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    Floradora, your mention of ducks brings me to another point/bugbear. I was in the park with another mum last Summer and we were all feeding the 'ducks' - except they weren't all ducks - some were geese and coots. This mum was shocked when I told her! I have seen several pictures on FB of children feeding 'ducks'. I know the act of doing it is far more important than the technical vocabulary, so to speak, but why aren't people observant enough to see that these birds are very different to each other and not all the same type? When I first met my husband, one of the things that struck me was the random things he would notice when out and about. I just wasn't observant in my every day interactions with the world (although I did know my ducks from my geese) and I have been striving to change that about myself and am determined to make my own and other children observant. It is at the core of what I do.

    Mumofone - the other day you asked about sensory playdough and I didn't get round to responding. Changing the appearance, texture and smell of playdough is just one of a zillion ways that you can awaken the senses in children and make them notice similarities and differences in the world around them. I remember once as an adult a colleague commented on how she loved the smell of outdoors after it had been raining and others agreed with her - I had never noticed I am ashamed to say. My mum is shockingly unobservant and just plods through one day to the next. I think enjoying life through all of your senses keeps your brain active and enhances your life experiences, ultimately making you more intelligent - and as you stated, Floradora, 'interested and interesting'.

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    Quote Originally Posted by Maza View Post
    Floradora, your mention of ducks brings me to another point/bugbear. I was in the park with another mum last Summer and we were all feeding the 'ducks' - except they weren't all ducks - some were geese and coots. This mum was shocked when I told her! I have seen several pictures on FB of children feeding 'ducks'. I know the act of doing it is far more important than the technical vocabulary, so to speak, but why aren't people observant enough to see that these birds are very different to each other and not all the same type? When I first met my husband, one of the things that struck me was the random things he would notice when out and about. I just wasn't observant in my every day interactions with the world (although I did know my ducks from my geese) and I have been striving to change that about myself and am determined to make my own and other children observant. It is at the core of what I do.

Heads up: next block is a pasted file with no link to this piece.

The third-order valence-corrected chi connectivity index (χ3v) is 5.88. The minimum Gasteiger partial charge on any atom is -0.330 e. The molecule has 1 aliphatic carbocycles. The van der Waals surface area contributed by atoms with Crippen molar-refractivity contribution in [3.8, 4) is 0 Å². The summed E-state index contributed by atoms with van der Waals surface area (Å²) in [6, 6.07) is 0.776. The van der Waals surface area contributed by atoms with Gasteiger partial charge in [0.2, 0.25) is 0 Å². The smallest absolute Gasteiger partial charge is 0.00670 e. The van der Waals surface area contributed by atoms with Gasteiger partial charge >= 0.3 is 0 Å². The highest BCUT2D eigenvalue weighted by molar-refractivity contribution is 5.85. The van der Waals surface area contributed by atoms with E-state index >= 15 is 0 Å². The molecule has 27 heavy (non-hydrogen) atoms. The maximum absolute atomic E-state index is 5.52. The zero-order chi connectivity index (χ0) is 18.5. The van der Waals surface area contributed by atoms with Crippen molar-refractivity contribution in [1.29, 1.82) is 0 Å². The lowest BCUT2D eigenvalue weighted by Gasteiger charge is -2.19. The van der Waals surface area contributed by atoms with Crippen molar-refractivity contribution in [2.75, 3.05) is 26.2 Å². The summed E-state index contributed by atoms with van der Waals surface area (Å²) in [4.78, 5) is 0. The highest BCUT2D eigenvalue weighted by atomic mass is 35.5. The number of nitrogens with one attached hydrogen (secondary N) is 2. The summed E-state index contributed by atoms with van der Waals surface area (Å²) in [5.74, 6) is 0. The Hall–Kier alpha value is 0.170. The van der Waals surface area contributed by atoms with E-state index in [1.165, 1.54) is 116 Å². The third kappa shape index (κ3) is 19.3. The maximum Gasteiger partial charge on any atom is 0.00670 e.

Mumofone - the other day you asked about sensory playdough and I didn't get round to responding. Changing the appearance, texture and smell of playdough is just one of a zillion ways that you can awaken the senses in children and make them notice similarities and differences in the world around them. I remember once as an adult a colleague commented on how she loved the smell of outdoors after it had been raining and others agreed with her - I had never noticed I am ashamed to say. My mum is shockingly unobservant and just plods through one day to the next. I think enjoying life through all of your senses keeps your brain active and enhances your life experiences, ultimately making you more intelligent - and as you stated, Floradora, 'interested and interesting'.
    I stand close to some mums at our lake and get the children to tell me what they can see ...usually coots, moorhens, mallards, tarn, Canadian geese....it silences the "just ducks" talk! The children know more than a lot of locals- but we are saving to put a notice up showing which water birds live on the lake. I think this is vital too in urban wildlife areas - it gives something to focus on ' what can you see?' Type encouragement.

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    Quote Originally Posted by Maza View Post
    71% of children hadn't seen a lizard in the wild in England. I played in the 'wild' a lot as a child but never ever saw a lizard. Did anyone else? 37% have also never seen a hedgehog - I did once and still remember the excitement and thrill to this day.
    I've never seen a lizard in the wild and it does seem a strange choice of creature to highlight. My grandparents used to have hedgehogs living under their shed, but I haven't seen on for a long time. I'd always hoped we'd get them in our garden, but maybe the foxes put them off.

    On our drive home we do often see wild rabbits sat at the side of the road - something else we don't tend to see much these days. I can remember when I was young we always used to look out for them as we drove along certain roads.

    So, a question. What's the strangest or most unusual creature you have seen in the wild in this country?

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    Quote Originally Posted by mumofone View Post
    I used to play and swim in the canal right next to a bl**dy weir - can you imagine???!! Something so easily could have happened. I'm sure cows used to wash themselves in there too. I also used to play around old bunkers with friends after school. I'd be scared stiff if I found out my child ever did that but hey I'm still here!
    I would hate to think of my children getting up to some of the things I did!!